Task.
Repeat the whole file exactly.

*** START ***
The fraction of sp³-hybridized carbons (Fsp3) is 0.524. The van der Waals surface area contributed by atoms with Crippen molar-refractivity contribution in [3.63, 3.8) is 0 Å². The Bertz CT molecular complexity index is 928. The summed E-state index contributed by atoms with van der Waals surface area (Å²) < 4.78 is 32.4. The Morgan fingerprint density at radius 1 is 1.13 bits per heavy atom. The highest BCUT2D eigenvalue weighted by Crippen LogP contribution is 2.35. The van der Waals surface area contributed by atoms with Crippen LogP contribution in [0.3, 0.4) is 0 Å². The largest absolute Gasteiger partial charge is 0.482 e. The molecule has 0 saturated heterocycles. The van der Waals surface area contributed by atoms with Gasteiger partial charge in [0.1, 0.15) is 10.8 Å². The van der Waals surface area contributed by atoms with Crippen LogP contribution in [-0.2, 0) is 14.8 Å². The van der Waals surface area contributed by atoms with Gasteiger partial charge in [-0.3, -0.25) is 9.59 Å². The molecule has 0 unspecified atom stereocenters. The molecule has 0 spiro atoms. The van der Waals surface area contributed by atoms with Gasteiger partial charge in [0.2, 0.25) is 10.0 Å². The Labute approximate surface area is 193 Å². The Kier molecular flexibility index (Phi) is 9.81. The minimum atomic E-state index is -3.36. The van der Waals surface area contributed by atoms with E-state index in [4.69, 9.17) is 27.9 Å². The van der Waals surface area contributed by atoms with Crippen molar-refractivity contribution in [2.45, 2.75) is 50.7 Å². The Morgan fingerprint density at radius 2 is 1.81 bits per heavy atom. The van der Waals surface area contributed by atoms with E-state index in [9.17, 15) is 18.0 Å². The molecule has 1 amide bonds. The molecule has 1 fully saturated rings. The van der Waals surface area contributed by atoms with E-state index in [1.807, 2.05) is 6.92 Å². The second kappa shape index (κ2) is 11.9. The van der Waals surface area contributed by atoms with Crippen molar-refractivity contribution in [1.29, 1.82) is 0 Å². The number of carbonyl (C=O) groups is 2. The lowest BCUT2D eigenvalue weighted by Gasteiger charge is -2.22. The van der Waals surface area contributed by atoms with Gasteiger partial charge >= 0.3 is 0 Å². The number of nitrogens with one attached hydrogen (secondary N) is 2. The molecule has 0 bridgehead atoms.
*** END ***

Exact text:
The fraction of sp³-hybridized carbons (Fsp3) is 0.524. The van der Waals surface area contributed by atoms with Crippen molar-refractivity contribution in [3.63, 3.8) is 0 Å². The Bertz CT molecular complexity index is 928. The summed E-state index contributed by atoms with van der Waals surface area (Å²) < 4.78 is 32.4. The Morgan fingerprint density at radius 1 is 1.13 bits per heavy atom. The highest BCUT2D eigenvalue weighted by Crippen LogP contribution is 2.35. The van der Waals surface area contributed by atoms with Crippen LogP contribution in [0.3, 0.4) is 0 Å². The largest absolute Gasteiger partial charge is 0.482 e. The molecule has 0 saturated heterocycles. The van der Waals surface area contributed by atoms with Gasteiger partial charge in [0.1, 0.15) is 10.8 Å². The van der Waals surface area contributed by atoms with Crippen LogP contribution in [-0.2, 0) is 14.8 Å². The van der Waals surface area contributed by atoms with Gasteiger partial charge in [-0.3, -0.25) is 9.59 Å². The molecule has 0 unspecified atom stereocenters. The molecule has 0 spiro atoms. The van der Waals surface area contributed by atoms with Gasteiger partial charge in [0.2, 0.25) is 10.0 Å². The Labute approximate surface area is 193 Å². The Kier molecular flexibility index (Phi) is 9.81. The minimum atomic E-state index is -3.36. The van der Waals surface area contributed by atoms with E-state index in [4.69, 9.17) is 27.9 Å². The van der Waals surface area contributed by atoms with Crippen molar-refractivity contribution in [2.45, 2.75) is 50.7 Å². The Morgan fingerprint density at radius 2 is 1.81 bits per heavy atom. The van der Waals surface area contributed by atoms with E-state index in [9.17, 15) is 18.0 Å². The molecule has 1 amide bonds. The molecule has 1 fully saturated rings. The van der Waals surface area contributed by atoms with E-state index in [1.807, 2.05) is 6.92 Å². The second kappa shape index (κ2) is 11.9. The van der Waals surface area contributed by atoms with Crippen molar-refractivity contribution in [1.29, 1.82) is 0 Å². The number of carbonyl (C=O) groups is 2. The lowest BCUT2D eigenvalue weighted by Gasteiger charge is -2.22. The van der Waals surface area contributed by atoms with Gasteiger partial charge >= 0.3 is 0 Å². The number of nitrogens with one attached hydrogen (secondary N) is 2. The molecule has 0 bridgehead atoms.